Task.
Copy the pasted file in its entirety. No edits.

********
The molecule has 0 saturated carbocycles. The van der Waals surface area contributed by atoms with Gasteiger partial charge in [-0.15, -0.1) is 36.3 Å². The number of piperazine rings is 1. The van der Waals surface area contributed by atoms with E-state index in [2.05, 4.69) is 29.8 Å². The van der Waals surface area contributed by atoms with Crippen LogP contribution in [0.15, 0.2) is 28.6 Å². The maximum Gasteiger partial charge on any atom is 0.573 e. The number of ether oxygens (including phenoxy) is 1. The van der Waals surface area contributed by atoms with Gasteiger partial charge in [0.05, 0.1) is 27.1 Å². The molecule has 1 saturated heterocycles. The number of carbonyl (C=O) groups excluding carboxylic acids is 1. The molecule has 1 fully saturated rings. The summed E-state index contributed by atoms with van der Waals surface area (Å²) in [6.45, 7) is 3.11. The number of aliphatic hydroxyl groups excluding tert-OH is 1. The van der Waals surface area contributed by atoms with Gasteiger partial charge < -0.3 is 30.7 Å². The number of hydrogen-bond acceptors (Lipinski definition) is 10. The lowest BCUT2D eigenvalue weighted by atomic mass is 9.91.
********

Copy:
The molecule has 0 saturated carbocycles. The van der Waals surface area contributed by atoms with Gasteiger partial charge in [-0.15, -0.1) is 36.3 Å². The number of piperazine rings is 1. The van der Waals surface area contributed by atoms with E-state index in [2.05, 4.69) is 29.8 Å². The van der Waals surface area contributed by atoms with Crippen LogP contribution in [0.15, 0.2) is 28.6 Å². The maximum Gasteiger partial charge on any atom is 0.573 e. The number of ether oxygens (including phenoxy) is 1. The van der Waals surface area contributed by atoms with Gasteiger partial charge in [0.05, 0.1) is 27.1 Å². The molecule has 1 saturated heterocycles. The number of carbonyl (C=O) groups excluding carboxylic acids is 1. The molecule has 1 fully saturated rings. The summed E-state index contributed by atoms with van der Waals surface area (Å²) in [6.45, 7) is 3.11. The number of aliphatic hydroxyl groups excluding tert-OH is 1. The van der Waals surface area contributed by atoms with Gasteiger partial charge < -0.3 is 30.7 Å². The number of hydrogen-bond acceptors (Lipinski definition) is 10. The lowest BCUT2D eigenvalue weighted by atomic mass is 9.91.